Southampton Jazz Club has moved venue, again, to the CoCo Bar & Lounge and saxophonist Christian Brewer + The Marco Marzola Trio were the first act to play there for the club audience. I have to say that I was not familiar with the sax player or the trio, all of whom are Italian, that supported him but as they were playing a tribute programme to the music of Duke Ellington and Billy Strayhorn I knew I would at least know some of the numbers to be played.
They opened the first set with Satin Doll, a jazz standard written in 1953, with Christian Brewer on alto sax. The rhythm section were very good, tight, swinging, and clearly a section that have played a lot of hours together. This was evidenced further on the second tune, Johnny Come Lately, where the trio were so together it was like hearing one musician play three instruments.
The second tune was also when we got to hear the first drum solo of the evening before moving on to a sparing match between drummer and saxophonist, both which were a joy to hear. The first set moved on through Daydream, soulful; A Flower is a Lovesome Thing with its beautiful opening sax solo, before coming to an end with Take the A Train, one of Strayhorn’s most well known tunes that did not suffer from over familiarity.
The second set opened with U.M.M.G where drummer Lele Barbieri played everything on his kit as well as the body of Marco Marzola’s double bass and looked as if he were thoroughly enjoying doing so as well. After Isfahan the group moved on to Raincheck. Pianist Nico Menci opened the proceedings gently before the tempo increased and we were treated to another drum solo. I am not sure why but the band really came to life on this number, not that they were slumbering before, and the audience reacted very positively to this.
Little African Flower followed with a beautiful drum solo opening. The bass of Marco Marzola and Christian Brewer’s soprano sax then joined in with Nico Menci filling out the sound on piano. This was the stand out number of the evening for me: the playing was simply stunning with each musician playing their own part in bringing this tune to life.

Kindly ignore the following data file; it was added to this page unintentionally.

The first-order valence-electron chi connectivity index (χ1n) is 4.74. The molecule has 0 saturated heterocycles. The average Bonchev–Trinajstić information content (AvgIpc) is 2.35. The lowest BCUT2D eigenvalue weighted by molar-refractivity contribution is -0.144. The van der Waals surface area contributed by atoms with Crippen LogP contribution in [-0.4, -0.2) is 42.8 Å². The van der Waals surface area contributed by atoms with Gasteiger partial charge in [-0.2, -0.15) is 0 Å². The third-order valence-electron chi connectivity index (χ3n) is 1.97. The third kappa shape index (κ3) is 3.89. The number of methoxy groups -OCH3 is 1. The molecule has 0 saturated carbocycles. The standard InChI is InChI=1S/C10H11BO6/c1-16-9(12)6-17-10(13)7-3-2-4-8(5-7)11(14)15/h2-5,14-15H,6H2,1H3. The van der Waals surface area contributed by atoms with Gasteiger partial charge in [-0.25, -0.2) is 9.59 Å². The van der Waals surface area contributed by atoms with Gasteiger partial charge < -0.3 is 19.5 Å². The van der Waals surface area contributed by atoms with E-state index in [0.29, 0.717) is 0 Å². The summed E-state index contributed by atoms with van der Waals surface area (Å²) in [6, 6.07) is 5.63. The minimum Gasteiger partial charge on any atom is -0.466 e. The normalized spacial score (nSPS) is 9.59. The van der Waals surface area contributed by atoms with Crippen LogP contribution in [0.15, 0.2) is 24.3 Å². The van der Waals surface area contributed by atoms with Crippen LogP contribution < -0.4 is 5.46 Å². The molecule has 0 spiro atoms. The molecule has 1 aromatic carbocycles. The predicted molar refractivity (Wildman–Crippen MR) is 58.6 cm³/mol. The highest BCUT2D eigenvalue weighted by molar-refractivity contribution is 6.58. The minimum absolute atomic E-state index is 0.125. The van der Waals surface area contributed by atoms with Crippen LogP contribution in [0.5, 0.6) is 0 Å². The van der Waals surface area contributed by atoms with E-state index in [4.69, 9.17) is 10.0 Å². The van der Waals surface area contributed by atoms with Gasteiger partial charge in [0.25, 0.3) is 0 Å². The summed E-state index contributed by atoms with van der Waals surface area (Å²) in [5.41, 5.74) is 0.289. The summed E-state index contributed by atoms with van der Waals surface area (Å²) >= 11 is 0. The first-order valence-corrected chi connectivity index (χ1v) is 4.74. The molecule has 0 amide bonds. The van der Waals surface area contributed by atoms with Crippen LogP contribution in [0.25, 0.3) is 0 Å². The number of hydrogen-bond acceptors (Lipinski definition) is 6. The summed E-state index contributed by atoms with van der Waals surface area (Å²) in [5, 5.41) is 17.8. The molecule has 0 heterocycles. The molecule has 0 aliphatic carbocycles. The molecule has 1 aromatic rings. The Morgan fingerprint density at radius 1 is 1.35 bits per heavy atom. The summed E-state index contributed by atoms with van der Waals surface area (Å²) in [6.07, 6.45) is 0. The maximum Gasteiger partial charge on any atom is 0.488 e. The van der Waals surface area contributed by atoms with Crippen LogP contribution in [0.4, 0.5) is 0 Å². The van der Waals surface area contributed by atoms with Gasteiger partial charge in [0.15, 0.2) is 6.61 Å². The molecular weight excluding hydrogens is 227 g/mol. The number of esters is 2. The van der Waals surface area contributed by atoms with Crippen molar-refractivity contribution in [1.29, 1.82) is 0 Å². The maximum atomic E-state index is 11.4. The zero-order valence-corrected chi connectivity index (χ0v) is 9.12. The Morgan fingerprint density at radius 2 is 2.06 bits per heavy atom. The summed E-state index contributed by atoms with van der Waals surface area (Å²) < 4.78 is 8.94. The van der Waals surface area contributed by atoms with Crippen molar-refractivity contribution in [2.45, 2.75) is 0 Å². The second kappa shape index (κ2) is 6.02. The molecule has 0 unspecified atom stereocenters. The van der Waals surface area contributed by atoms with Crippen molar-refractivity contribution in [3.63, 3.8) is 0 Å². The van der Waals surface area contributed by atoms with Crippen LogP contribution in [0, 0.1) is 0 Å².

The second set concluded with In a Sentimental Mood followed by Things Ain’t What They Used to Be. Both well known tunes that seemed fitting for this band’s tribute to the music of Duke Ellington and Bill Strayhorn. I then got the opportunity to ask Christian Brewer if this band had recorded: “not yet” was the answer.
On the evidence of this evening’s showing the band, in my opinion, ought to record their tribute project. I must also mention that Lele Barbieri gave a masterclass in drum solo. I am not usually a big fan of the drum solo but this guy was captivating and a joy to hear and see play.
Like many who blog I am on Twitter and because I write about jazz music I follow those who produce the music I write about, listen to or go to see play live. Recently, the jazz guitarist Nigel Price posted the following on his Twitter feed:
I sold a CD online today. That brought in more revenue than a year’s worth of Spotify streams. @Spotify is killing revenue for musicians. The industry has never been in more trouble than it is now. If you love music, buy direct from the musicians you love.
As you might imagine this helped generate an interesting thread resulting in Crispin Hunt, Chairman of the British Academy of Songwriters, Composers & Authors, asking Nigel to get in touch.
Most of those who replied to Nigel’s original post support his view, as do I, but also recognize that streaming services do give the artist the opportunity to reach a wider audience than otherwise might be possible.
I do use Spotify but only to check out music before I purchase. I have discovered artists, bands and record labels that I otherwise would not have done and so in that respect Spotify has done me, and the artist whose music I buy, a favour. Unfortunately, not everyone appears to understand what the longer term effects of relying on streaming services might be:
I don’t think many people would sympathise with that point of view. People want to listen to the music they like; they’re not interested in financially supporting those musicians. I can listen to all the music I like for free on the internet; I’m not going to donate to musicians.
When musicians are unable to make a living from their music they will stop playing. Streaming only works for a small percentage of those artists who are currently in the public eye but for the rest, the percentage payed out in royalties is so low that to call it “income” is stretching the definition of the word to its absolute limit.
No doubt this topic will continue to run for some time and will, occasionally, resurface in another Twitter thread for people to air their views. The thread that sparked the writing of this post has reached its end but there were signs that a compromise could be reached. Inevitably the end user will have to pay, and rightly so, in order that those outside the current music mainstream can continue to live and produce music.
My bigger concern in all of this is how, in the future, music will be distributed:
The industry needs to change and it shouldn’t be up to the consumer to pay more for an archaic product. CDs are redundant …